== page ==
This week Equity Bank disclosed plans for another acquisition in the Democratic Republic of Congo (DRC).
It has entered into negotiations to acquire a controlling stake in the Banque Commerciale Du Congo (BCDC). The lender has a chequered history in the DRC that goes back to early 1900s when it was then known as Banque du Congo Belge.
The bank’s 2017 annual report shows that two shareholders, the State and George Forrest (and his family), collectively owned some 92 percent of the financier.
In total, George Forrest—one of the richest men in Congo—and his family own 66.5 percent of the bank while the State owns some 25.5 percent. The balance is held by “other” investors.
A recent report by The Sentry, an American NGO co-founded by actor George Clooney, disclosed that the Kabila family first tried to take control of the financier in 2013.
According to The Africa Report, quoting The Sentry, “the Kabila family and its allies, operating through an intermediary, first made Forrest an offer of $50 million in 2013 for his family’s shares”.
George Forrest declined the offer, the report goes on to speculate. They would make a second bid in 2015.
It is the Forrest family that Equity Bank is probably talking to.
But history aside, this second layer acquisition (first layer being the entry acquisition of ProCredit Bank back in 2015) is an implicit admission that building a critical mass without strong balance sheet is proving to be a daunting task for Equity Bank (and indeed I expressed the same concerns at the time).
Indeed, the DRC is a big-ticket market and balance sheet remains a key value proposition.
In the DRC, low banking penetration - only about seven percent of the population hold a bank account - and a lack of robust credit referencing, have pushed banks to focus only on those they deem as good quality borrowers, and these are usually the large corporates and State-owned enterprises (SOEs).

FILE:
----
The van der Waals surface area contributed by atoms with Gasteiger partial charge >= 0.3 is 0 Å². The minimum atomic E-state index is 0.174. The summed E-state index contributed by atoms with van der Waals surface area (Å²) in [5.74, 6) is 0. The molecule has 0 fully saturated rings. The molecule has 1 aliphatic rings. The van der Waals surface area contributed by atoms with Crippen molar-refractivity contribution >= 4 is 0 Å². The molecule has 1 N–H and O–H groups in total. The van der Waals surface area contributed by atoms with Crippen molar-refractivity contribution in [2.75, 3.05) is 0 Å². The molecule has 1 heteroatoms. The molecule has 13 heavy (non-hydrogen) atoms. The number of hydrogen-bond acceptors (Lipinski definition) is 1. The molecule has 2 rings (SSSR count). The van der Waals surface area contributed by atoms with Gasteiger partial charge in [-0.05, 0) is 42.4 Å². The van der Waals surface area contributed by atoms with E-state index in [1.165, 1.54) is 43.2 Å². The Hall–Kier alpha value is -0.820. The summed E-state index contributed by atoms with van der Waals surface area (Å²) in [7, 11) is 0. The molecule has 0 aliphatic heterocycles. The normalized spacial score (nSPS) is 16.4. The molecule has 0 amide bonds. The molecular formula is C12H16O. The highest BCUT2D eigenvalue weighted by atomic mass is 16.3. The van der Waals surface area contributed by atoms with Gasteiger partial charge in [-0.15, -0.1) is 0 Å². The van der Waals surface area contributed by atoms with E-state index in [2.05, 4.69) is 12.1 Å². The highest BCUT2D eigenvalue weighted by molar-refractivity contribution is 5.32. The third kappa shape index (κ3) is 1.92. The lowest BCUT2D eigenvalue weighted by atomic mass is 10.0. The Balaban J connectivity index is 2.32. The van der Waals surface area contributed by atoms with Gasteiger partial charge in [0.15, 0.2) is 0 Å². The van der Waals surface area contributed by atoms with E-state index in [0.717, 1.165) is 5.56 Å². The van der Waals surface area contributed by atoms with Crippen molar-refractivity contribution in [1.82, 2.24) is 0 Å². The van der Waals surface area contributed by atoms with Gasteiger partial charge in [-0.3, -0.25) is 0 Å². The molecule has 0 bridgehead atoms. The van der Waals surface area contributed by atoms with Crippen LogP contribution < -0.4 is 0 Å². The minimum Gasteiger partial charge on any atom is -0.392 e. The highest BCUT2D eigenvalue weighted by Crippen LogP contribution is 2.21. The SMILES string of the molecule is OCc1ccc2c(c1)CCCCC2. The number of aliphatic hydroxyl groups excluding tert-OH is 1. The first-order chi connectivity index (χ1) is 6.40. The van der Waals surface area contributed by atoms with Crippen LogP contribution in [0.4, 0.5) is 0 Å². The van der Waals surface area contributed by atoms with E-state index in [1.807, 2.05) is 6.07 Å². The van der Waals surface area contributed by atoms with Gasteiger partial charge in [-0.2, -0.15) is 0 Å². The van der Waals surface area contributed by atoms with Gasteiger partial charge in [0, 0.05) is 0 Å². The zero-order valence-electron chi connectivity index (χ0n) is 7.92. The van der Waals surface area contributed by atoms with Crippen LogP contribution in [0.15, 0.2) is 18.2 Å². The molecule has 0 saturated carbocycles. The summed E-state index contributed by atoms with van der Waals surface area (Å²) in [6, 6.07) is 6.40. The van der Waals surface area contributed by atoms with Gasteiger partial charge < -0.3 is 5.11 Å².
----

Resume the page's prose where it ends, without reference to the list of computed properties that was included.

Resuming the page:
Financing needs of these clients are large and often require a bank to have a strong balance sheet (hence the expression big-ticket).
As I tweeted on the material day of the announcement, this transaction, if consummated, will see Equity Bank become the second largest balance sheet in the DRC, a feat that will likely accelerate the bank’s return on tangible capital.
But outside of Kenya (Kenya being a unique market in many aspects), a number of markets are equally big-ticket driven and require relatively large balance sheets in order to be able to compete.
In April 2019, Equity Bank announced that it had entered into negotiations with Atlas Mara’s to acquire its banking assets in Zambia, Tanzania, Rwanda and Mozambique (with the total assets to be acquired worth $1.1 billion).
To be able to build critical masses in some of these markets, specifically Zambia and Mozambique, Equity Bank might need to make additional acquisitions.
In Zambia, Atlas Mara Zambia is not even in the top five, yet balance sheet remains a key proposition and concentration remains quite high. For instance, at the close of June 2019, lending to large borrowers equated to a staggering 177 percent of banks’ capital (2018: 164 percent).
Additionally, top five banks account for 65 percent of market share.
In Mozambique, the Atlas asset being acquired, African Banking Corporation, is a tier three name and critical mass can only be achieved through a second layer acquisition.
In Tanzania, which remains a challenging market for a number of Kenyan banks, the asset in line, ABC Tanzania, is not in good shape and may not strengthen Equity’s current operations in Tanzania in the absence of additional capital.